As for the third form of magic… that’s more complicated. It’s also the wildest part of the Eldritch Apocalypse theory, and it comes back to the Horn of Joramun, the Wall, and much more obscure textual evidence. The Wall is magical down to its bones, and it is more than just a physical barrier. The Wall keeps magic out of Westeros, and when it falls, that magic will rise again. The Others will come south, yes, but other long-dormant magic will also awaken.
The Deep Ones and the Secrets of the Seas
Here’s a fun fact: the Hightower in Oldtown is built atop an ancient fortress of unknown origins, made out of a fused black stone. The Seastone Chair, the kraken-shaped throne of the Iron Islands, is made out of a similar oily black stone. A World of Ice and Fire cites a long-dead maester, Theron, who believed that the ancient fortress, the chair, and other strange black stones throughout the world were actually created by a race called the Deep Ones, “a queer, misshapen race of half-men sired by creatures of the salt seas upon human women.” And that’s not the only rumor of merpeople/mermonsters in A Song of Ice and Fire. The people of the Thousand Islands, far to the east, worship fish-headed gods. Krakens have also been seen increasingly often off the coast of Westeros.
Patchface, Stannis’s fool, also seems to know the secrets of the sea. Patchface survived the shipwreck that killed Stannis’s father, but he disappeared into the seas for three days, and no one knows how he survived. Ever since, he has been at least half-mad, spouting frightening riddles about the merfolk who live under the sea. In A Dance with Dragons, Melisandre reveals that she sees him in her prophecies and considers him very dangerous.
Of course, the legends of the Drowned God, the god of the ironborn since time immemorial, also play in here. Maester Theron’s book on the Deep Ones suggests the Drowned God was real, and one of the fathers of their race. Moqorro, the red priest who is traveling with Victarion, states a simpler theory in Dance: “Your Drowned God is a demon, he is no more than a thrall of the Other, the dark god whose name must not be spoken.”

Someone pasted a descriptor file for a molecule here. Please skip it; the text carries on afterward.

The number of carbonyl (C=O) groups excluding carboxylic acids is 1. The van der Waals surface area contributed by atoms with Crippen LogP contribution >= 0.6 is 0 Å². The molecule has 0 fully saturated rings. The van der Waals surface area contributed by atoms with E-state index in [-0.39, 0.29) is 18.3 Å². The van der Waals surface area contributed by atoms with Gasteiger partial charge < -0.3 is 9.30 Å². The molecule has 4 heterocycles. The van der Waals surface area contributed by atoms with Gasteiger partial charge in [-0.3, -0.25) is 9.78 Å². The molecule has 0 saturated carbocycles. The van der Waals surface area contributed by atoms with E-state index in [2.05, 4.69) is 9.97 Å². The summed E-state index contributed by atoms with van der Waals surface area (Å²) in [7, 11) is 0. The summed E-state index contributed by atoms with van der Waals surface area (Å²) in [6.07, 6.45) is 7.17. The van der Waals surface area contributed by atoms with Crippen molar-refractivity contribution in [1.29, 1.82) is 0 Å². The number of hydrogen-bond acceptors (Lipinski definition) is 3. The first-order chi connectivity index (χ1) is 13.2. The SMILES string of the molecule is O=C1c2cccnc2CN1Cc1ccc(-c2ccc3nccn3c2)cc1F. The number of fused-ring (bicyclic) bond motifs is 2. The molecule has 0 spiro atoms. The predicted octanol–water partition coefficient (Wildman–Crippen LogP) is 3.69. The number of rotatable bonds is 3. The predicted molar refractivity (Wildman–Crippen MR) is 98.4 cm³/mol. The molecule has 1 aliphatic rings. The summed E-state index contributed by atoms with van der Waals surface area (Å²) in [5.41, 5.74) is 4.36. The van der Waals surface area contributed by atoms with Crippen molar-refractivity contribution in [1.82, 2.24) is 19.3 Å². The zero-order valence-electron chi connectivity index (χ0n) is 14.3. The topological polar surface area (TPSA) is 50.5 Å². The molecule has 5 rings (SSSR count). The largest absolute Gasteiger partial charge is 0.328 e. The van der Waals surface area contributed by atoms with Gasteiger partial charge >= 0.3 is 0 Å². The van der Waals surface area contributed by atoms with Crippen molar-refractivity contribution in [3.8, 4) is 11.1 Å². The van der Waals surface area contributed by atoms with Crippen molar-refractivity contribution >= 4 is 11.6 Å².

The Eldritch Apocalypse theory, at its heart, posits that the Drowned God and the Deep Ones are real… and that Euron will bring them out of the deep, making himself their avatar in the process. The old, dark magic shall reawaken in him. His goal is simply chaos and conquest, destruction for its own sake. If the theory proves correct, Euron will become the chief antagonist to Bran and Daenerys in A Dream of Spring, with their magic pitted against his while Jon Snow and co. wage a more conventional war against the Others with military force (and lots of dragonglass).
It’s easy to forget that, in the books, there is no Night King, at least not yet. The show created the character, and the books don’t yet have one single antagonist leading the forces of darkness. The Eldritch Apocalypse theory posits that Euron will become that antagonist.
This may seem like a stretch… and, like most A Song of Ice and Fire theories, the rabbit hole can go pretty deep. Some proponents of the theory suggest that Euron is an agent of Bloodraven, the last greenseer. Others dive more deeply into the hints of a deep, dark magic within Oldtown itself. And George R. R. Martin is a tricksy fellow full of surprises.
Even if the theories seem over-the top, it’s worth bearing in mind that the existence of the Others and the children of the forest are just a legend, a child’s bedtime story, to almost all the people of Westeros. So are krakens and merpeople. The denizens of the deep could end up being just as real as the horrors from Beyond the Wall. It’s hard to deny that Euron is up to something strange. With a horn to bind dragons, a strong and clear interest in magic, and easy access to a horn that may destroy the Wall, the new king of the ironborn is certain to be a formidable foe for Daenerys.
But just read this (spoilery!) quote, from a preview chapter of Winds of Winter, where Aeron Damphair sees a vision of Euron, and try to say that the Eldritch Apocalypse theory is completely ridiculous:
When he laughed his face sloughed off and the priest saw that it was not Urri but Euron, the smiling eye hidden. He showed the world his blood eye now, dark and terrible. Clad head to heel in scale as dark as onyx, he sat upon a mound of blackened skulls as dwarfs capered round his feet and a forest burned behind him.
“The bleeding star bespoke the end,” he said to Aeron. “These are the last days, when the world shall be broken and remade. A new god shall be born from the graves and charnel pits.”
Then Euron lifted a great horn to his lips and blew, and dragons and krakens and sphinxes came at his command and bowed before him. “Kneel, brother,” the Crow’s Eye commanded. “I am your king, I am your god. Worship me, and I will raise you up to be my priest.”
Winds of Winter does not yet have an official release date.